Building bridges (and dams)
by Roisin Campbell-Palmer
Next to humans and elephants, beavers are arguably the most impactful of engineers. They are critical creators of lifescapes, which are exploited by a whole host of associated wildlife species. Once common in Britain, beavers were hunted to extinction in the 1600-1700’s for their valuable pelts, scent glands and meat. This pattern of destruction that culminated with their near entire removal of both beaver species from water sheds worldwide precipitated ecological decline. If left to their own devices beavers play a crucial role in wetland ecology, species biodiversity and can provide important services such as habitat creation and water management. This can be challenging in modern and often heavily modified landscapes. Reintroducing beavers, though controversial with some land users, ultimately restores riparian ecosystems if we are prepared to tolerate their activities.
Beavers are fascinating animals, though typically secretive and unseen by many, their activities and field signs often fascinate. Being a part of many groups visiting beaver sites both in Britain and Europe, the excitement demonstrated by many in finding a freshly gnawed stick or seeing a dam is repeated over and over. Having worked with this species for over 11 years in Britain, I recently undertook field work on behalf of Scottish Beavers to re-trap and sample beavers in Knapdale, home of the first official release. This felt like a completion of a journey where we first released Norwegian animals 10 years previously. Even coming across one of the original males, Bjornar, on a remarkably calm and dry evening on the boat. Though looking aged with greying muzzle, he was still holding his territory and obviously adapting well to life in Scotland.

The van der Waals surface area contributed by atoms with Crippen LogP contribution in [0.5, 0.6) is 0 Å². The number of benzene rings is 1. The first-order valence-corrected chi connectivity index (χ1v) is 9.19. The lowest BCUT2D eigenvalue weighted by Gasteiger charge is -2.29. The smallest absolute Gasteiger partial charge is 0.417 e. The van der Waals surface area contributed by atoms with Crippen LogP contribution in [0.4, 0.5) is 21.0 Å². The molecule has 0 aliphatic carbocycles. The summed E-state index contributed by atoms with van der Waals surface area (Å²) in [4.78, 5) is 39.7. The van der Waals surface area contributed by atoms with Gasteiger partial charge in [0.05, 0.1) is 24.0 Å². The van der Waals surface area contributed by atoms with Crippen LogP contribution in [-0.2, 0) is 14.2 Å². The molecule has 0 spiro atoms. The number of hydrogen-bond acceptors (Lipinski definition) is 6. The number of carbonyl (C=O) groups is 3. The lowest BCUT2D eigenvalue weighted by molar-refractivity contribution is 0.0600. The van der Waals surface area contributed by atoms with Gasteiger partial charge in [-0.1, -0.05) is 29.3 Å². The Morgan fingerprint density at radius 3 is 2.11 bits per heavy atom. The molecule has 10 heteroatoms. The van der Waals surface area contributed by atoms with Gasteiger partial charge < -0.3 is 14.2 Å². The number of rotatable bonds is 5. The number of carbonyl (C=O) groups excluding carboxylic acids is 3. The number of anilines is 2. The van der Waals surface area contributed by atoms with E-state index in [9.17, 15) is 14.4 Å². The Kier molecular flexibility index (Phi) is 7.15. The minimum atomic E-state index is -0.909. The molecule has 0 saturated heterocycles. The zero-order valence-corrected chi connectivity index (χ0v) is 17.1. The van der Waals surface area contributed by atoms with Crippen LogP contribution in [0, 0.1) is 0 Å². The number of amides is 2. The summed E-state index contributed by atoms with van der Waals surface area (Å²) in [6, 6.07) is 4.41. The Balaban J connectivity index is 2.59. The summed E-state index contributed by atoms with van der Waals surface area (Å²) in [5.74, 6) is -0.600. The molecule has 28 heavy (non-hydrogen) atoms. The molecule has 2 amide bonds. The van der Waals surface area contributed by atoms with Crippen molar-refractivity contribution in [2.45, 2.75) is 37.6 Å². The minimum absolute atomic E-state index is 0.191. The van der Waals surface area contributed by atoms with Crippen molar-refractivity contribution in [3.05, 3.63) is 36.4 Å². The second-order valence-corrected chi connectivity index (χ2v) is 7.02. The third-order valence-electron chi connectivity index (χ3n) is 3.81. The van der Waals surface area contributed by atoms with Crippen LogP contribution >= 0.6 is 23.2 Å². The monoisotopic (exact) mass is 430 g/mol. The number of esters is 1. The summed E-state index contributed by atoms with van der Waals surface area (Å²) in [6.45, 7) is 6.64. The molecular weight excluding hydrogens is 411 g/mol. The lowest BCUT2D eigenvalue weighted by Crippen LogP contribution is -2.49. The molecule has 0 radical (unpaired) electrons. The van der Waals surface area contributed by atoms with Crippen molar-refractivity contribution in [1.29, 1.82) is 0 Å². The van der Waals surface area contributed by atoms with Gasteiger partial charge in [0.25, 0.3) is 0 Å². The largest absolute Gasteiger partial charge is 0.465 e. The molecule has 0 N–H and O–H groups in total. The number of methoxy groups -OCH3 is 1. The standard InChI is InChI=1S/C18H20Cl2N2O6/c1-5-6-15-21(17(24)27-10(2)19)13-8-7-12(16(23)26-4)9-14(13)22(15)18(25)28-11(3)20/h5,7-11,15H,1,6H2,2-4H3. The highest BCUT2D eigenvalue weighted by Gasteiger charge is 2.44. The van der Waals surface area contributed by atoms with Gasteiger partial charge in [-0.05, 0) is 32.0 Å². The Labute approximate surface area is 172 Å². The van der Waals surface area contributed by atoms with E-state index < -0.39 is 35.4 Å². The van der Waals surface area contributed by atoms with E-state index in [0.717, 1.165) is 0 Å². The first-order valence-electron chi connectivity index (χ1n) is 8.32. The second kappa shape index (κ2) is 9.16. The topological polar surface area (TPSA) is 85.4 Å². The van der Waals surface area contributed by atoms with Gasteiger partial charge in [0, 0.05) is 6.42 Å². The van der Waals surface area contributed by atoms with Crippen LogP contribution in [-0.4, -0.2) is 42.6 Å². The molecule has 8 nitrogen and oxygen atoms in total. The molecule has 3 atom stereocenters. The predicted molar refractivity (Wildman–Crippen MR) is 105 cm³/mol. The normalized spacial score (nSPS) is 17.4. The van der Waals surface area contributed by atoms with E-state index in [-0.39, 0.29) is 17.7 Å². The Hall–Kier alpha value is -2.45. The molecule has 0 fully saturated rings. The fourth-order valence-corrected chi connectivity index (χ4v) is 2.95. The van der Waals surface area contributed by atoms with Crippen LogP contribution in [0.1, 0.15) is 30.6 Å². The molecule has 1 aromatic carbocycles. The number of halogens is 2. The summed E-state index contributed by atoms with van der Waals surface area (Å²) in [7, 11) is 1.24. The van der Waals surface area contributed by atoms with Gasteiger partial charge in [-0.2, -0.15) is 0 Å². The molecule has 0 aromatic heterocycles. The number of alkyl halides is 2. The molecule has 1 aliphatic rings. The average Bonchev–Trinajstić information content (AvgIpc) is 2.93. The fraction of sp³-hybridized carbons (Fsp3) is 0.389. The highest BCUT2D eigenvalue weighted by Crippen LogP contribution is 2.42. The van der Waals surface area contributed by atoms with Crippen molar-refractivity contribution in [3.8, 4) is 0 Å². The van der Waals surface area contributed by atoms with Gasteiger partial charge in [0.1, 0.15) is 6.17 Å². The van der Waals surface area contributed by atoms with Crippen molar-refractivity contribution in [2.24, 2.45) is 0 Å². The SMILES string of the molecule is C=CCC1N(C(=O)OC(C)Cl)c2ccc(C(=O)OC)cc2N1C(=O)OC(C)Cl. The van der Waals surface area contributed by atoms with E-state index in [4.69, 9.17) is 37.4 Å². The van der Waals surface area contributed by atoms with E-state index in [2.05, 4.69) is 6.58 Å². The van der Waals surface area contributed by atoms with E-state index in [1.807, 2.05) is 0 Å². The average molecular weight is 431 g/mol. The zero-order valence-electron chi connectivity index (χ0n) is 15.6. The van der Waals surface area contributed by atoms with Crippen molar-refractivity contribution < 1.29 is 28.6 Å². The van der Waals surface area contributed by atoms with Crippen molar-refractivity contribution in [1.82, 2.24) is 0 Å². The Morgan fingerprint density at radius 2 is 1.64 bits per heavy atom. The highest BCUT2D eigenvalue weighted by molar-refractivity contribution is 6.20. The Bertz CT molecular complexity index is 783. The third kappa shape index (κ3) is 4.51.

The story of the beaver’s return to Britain is long and haphazard but still has some way to go. Currently we have an ad hoc mix of dispersed wild populations in almost the opposite corners of the country, both licensed and unlicensed. Their genetic integrity is unclear. Enclosed families are scattered through a broad range of projects throughout the wider landscape. There is ample scope for improvement in regards to the beavers’ current status in Britain. At a time where biological collapse is occurring it is essential that this species that can rebuild complex landscapes and the life they contain is restored more widely in Britain. Though we shouldn’t underestimate their potential impacts on some landowners. The achievement of this will only prove possible if beavers can be tolerated and negative impacts managed in a pragmatic fashion.
Today, our Beaver Ecology and Conservation training course is taking place in Devon. We’ll be sharing photos and videos of the day live as they go ahead so be sure to keep an eye on our social media feeds! If this takes your fancy, check our list of training courses here.
We’re currently collecting data on the distribution of riparian mammals (those living on waterways) in our project Walk This Water Way. Just use the Mammal Mapper app to record any signs or sightings of these lovely creatures whilst walking at least 600m along a waterway (e.g. river, canal etc) and enter the survey ID as ‘WTWW’.
Go to our National Mammal Week page to find out what’s happening each day this Mammal Week! Make sure you are following #MammalWeek and #MammalsMatter and keeping an eye on our social media feeds for all things Mammal Week related. You wouldn’t want to miss out on our prizes would you?!